JL Audio 300/2 test/set bias - diyAudio
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Old 1st June 2011, 10:47 PM   #1
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Default JL Audio 300/2 test/set bias

Hi All,

Am hoping someone can help, i have a jl 300/2 amp and had a bad transistors so replaced all 4 on that channel (Q300,301,304,305). However, I'm aware that i need to set the bias on this channel again...can someone help me on how to do this?

From other posts i have got "turn the blue potentiometer 'in the repaired channel' fully counter-clockwise and power the amp up (via a 10 amp fuse <-- very important). Turn the potentiometer clockwise (slowly) until you just see a slight increase in idle current. Do this with no load and no signal"

However i'm not sure where to test i.e literally where do i put each probe? And what range do i need the meter to be able to read? I'll upload a pboto if that helps..

Many thanks in advance
Many thanks in advance
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Old 1st June 2011, 11:20 PM   #2
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Those instructions are for setting the bias by watching the amp meter on the 12v power supply.

If you want to set the bias by the voltage across the test points, measure the voltage across the test points for the channel that has not been repaired. Set the other channel the same. I've found that the bias is generally about 4mv across the test points.

The transistors must be clamped tightly against the heatsink when doing this. You need to re-check it after allowing the amp to idle for a minute or so. It's often best to measure the voltage across the test points from the bottom of the board to prevent shorting to the busbars on the top of the board (may not be an issue on the 300/2).
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Old 4th June 2011, 04:48 PM   #3
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Hi Perry, thanks for your help really appreciate it -sounds straightforward enough...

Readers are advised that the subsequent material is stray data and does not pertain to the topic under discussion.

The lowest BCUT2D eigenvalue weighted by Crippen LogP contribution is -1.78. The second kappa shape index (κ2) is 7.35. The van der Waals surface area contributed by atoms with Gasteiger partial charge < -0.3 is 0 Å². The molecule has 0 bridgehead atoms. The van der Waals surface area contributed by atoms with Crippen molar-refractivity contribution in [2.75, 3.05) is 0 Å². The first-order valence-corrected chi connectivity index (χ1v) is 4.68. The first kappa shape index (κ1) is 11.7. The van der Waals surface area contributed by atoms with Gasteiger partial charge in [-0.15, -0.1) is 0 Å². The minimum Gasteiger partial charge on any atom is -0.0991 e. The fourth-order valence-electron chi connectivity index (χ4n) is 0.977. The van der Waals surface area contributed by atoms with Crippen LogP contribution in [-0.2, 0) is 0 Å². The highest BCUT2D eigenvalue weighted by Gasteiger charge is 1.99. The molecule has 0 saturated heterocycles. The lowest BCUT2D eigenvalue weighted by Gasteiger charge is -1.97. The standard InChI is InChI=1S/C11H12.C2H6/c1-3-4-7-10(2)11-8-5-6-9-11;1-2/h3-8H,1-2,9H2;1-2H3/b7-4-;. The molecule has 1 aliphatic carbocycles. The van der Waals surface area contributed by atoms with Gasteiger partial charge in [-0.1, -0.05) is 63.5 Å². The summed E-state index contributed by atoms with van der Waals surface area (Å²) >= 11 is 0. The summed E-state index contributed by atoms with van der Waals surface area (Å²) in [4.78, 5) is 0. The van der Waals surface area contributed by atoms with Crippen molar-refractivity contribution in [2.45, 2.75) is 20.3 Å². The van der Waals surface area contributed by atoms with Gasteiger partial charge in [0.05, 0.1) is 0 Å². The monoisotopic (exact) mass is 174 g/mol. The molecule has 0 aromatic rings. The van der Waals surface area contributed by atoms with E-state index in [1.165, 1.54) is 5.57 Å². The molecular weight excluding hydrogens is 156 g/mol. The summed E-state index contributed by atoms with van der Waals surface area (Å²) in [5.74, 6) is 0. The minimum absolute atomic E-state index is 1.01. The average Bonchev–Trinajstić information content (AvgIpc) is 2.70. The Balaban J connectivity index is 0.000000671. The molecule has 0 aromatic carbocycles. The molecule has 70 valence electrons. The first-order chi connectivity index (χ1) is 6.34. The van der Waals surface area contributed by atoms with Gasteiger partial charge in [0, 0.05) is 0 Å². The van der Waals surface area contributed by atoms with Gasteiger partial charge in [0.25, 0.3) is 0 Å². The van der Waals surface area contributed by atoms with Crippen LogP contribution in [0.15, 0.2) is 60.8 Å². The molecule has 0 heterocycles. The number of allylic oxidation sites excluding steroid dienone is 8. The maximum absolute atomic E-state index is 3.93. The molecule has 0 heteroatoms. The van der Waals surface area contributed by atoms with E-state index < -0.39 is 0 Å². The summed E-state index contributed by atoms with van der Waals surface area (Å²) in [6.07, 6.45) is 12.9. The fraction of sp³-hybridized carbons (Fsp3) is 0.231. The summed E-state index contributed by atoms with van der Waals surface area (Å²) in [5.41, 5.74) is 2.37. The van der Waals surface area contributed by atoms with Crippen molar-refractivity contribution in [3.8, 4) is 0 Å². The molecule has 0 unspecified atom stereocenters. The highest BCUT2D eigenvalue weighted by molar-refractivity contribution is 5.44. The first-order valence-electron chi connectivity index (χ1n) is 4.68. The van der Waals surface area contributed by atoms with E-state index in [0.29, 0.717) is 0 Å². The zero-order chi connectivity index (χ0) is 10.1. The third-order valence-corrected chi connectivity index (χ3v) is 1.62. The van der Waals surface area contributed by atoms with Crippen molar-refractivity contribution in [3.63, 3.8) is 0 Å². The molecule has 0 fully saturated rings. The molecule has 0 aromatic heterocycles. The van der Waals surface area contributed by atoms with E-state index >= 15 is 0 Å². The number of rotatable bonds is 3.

However, one school-boy error that I've made is that I seem to have mis-placed the insulator for the transistor...any suggestions on what I could use instead or what it's called in the market place?

Thanks again
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Old 4th June 2011, 06:04 PM   #4
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They use mica insulators. You can get the smaller, individual mica insulators from virtually any electronics distributor. You'll need to apply new heatsink compound as well.
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Old 25th June 2011, 06:27 PM   #5
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Thanks i got some mica, installed amp and all was working really well...until i turned the volume up and it's gone again!

However this time i had the input to the amp ran from the speaker outputs rather than the pre-outs (this was because while the amp was out for repair i had temporarily ran the speakers directly from the stereo by connecting the speaker outputs of the stereo to the rca cables which go to the amp then the amp end of the rcas connected to the wires which run to the speakers) would/could this high input have damaged the amp? If so any tips on where to start checking would be a great help...

Thanks again
Vishak
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Old 26th June 2011, 02:44 AM   #6
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Which LEDs are lit on top of the amp?
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Old 26th June 2011, 09:51 AM   #7
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Just the power LED.

Strange that I'm not getting the low ohm lights as when i checked the transistors in situ, the ones I replaced seem to have shorted again

Confused..
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Old 26th June 2011, 06:35 PM   #8
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Are you sure that they were laying flat against the heatsink?

Was there sufficient heatsink compound between the transistor/insulator and between the insulator/heatsink?

Did you recheck the bias after the amp was allowed to idle for a few minutes?

Did you recheck it after the amp warmed up?
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Old 26th June 2011, 07:04 PM   #9
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Hi Perry, yes to all of the above..however I can go through the steps again as I replace the FETs again..

Do you think it could be related to the high level of input when it should've been receiving low? Would that cause other damage apart from the FETs?

Thanks for your help, really appreciated!
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